The St. Louis American endorses Tishaura Jones for St. Louis mayor

From the St. Louis American

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St. Louis desperately needs to change. Fortunately, it has a unique opportunity to do just that. For the first time since the very beginning of this century, St. Louis will elect a new mayor this spring. Almost certainly, the winner of the Democratic primary on March 7 will be that new mayor. We must be wise and strategic in how we vote on March 7 if we are to elect a trusted change agent.

That change agent is not Lyda Krewson. Krewson, 64, has held elected office longer than anyone else on the ballot. She was first elected to the Board of Aldermen in 1997, and in the past 20 years she has done almost nothing to oppose the racially divisive politics practiced during that time (and long before). Her 28th Ward has been developed, with the abundant help of tax incentives she fought for, while areas of greater need in the city decayed without her complaint. The most racially divisive and developer-subservient person from Mayor Francis G. Slay’s administration, Jeff Rainford, has her ear. She co-owns the entrenched racial disparities in this city that she suddenly claims – including in an opinion column in our paper this week – that she wants to undo. Further, Jeff Roorda and the St. Louis Police Officers Association have decided hers is the administration they want to negotiate with. Let’s make sure that does not happen.

That change agent is not Lewis Reed either. Reed, 52, has held elected office nearly as long as Krewson – since 1999 – and held one of the three most powerful seats in city government as president of the Board of Aldermen for the past decade. If Reed were a change agent, St. Louis would have more to show for his 10 years at the Board of Estimate & Apportionment than we do. For all that time, he and Comptroller Darlene Green formed an African-American majority on the city’s chief fiscal body, yet policies that deepened racial divisions and disparities continued on their watch. Like Krewson, Reed has been developer-compliant, including during this current mayoral campaign, when progressive opposition to public incentives to build and improve sports facilities that he had been advocating has tied Reed in knots. Further, we have not been impressed with his organizing skill and competence in his current position. We would not endorse his promotion to Room 200 on the basis of his performance as aldermanic president.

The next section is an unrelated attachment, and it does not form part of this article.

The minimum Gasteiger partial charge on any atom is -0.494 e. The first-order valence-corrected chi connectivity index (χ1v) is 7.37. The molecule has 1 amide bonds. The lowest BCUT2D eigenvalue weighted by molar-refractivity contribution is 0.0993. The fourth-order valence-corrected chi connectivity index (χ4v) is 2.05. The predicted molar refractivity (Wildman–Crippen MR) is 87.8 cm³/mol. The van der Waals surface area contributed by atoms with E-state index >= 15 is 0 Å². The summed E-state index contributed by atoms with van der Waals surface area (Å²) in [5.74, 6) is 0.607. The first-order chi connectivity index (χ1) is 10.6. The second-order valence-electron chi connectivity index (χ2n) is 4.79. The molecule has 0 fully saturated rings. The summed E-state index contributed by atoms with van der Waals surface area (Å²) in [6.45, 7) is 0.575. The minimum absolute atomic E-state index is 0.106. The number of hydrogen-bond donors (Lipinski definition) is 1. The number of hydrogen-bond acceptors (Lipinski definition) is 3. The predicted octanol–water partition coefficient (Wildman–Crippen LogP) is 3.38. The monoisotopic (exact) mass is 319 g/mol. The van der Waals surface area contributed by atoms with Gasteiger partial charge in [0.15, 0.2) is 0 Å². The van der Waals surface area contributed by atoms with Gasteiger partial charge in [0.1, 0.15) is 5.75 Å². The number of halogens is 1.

Antonio French could be a change agent as mayor. French, 39, has been the Slay administration’s most vocal and persistent critic at the Board of Aldermen, where he was first elected in 2009. Yet when Rainford left and Slay became more cooperative, French was willing to work with the mayor to improve the city’s crime-fighting strategy, which all candidates agree is critical. However, we have serious concerns about his management skills, which are so critical to a chief executive position. We see this in his struggles to keep viable the initiatives he has started in his 21st Ward and in Ferguson. Of more immediate concern is his electability in this field. With one status quo white candidate and three competitive black candidates on the ballot, the only path to victory for a black candidate is overwhelming support from white and diverse progressives. French has been passed over for the endorsement from every major progressive organization – and a long list of prominent progressive individuals – making it very difficult to project a victory for him.